Directed by: David Slade
Hard Candy addresses the predation of underage girls by internet-prowling pedophiles. It's quite an unsettling subject, and accordingly, the action unfolds almost unfailingly in claustrophobic close-ups while the settings are theatrical in their confinement. Though the film’s politics are a bit irresponsible and excessive, it’s that very shock-value that makes it compelling to watch – apparently my fear of castration is very literal, not just in an abstract Freudian sense.
Whereas a scary movie like The Descent uses the filmic medium to make the viewer uncomfortable, Hard Candy simply thinks up a frightening situation and shoves it down your throat. It works, almost, but it feels like cheating. One of its biggest problems is the screenplay, which is didactic in an obnoxiously obvious sort of way. Does anyone really need to be lectured on the malicious effects of child pornography and pedophilia, save perhaps the pedophiles and pornographers themselves? Is that the film’s intended target audience?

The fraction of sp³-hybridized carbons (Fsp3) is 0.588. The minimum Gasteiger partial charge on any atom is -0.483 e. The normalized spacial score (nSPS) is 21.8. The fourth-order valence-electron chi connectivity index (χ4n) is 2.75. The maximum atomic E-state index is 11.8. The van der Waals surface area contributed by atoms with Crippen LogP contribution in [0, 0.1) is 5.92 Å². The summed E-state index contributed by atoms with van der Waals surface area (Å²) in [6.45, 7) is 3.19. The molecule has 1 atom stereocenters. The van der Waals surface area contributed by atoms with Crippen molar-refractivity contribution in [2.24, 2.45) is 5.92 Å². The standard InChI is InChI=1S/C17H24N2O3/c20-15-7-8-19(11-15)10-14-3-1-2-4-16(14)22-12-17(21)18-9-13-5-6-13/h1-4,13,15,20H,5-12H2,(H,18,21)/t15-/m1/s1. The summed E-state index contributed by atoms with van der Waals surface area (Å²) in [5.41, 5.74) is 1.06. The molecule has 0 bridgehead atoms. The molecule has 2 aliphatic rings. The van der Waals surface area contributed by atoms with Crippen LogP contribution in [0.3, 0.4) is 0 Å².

Jeff (Patrick Wilson) may or may not have killed a girl, and he may or may not have taken pornographic photographs. The film, however, isn’t a mystery; it intentionally fails to investigate whether Jeff has done anything beyond inappropriate, implying instead that anyone with pedophilic urges is inherently guilty of a crime against society. As punishment, it disproportionately prescribes torture, mutilation, and death. Call me a bleeding heart, but I don’t think anyone, particularly someone who may not have done anything beyond possessing a few photographs, deserves that kind of treatment.
The script tries to throw in some philosophical reflections on the nature of voyeurism intended to raise the film’s intellectual value, but unfortunately, they fail – don’t expect Vertigo or Peeping Tom here. It’s a very violent film for violence’s sake; for those with the courage to look, it's tough to look away, but don't expect to learn anything.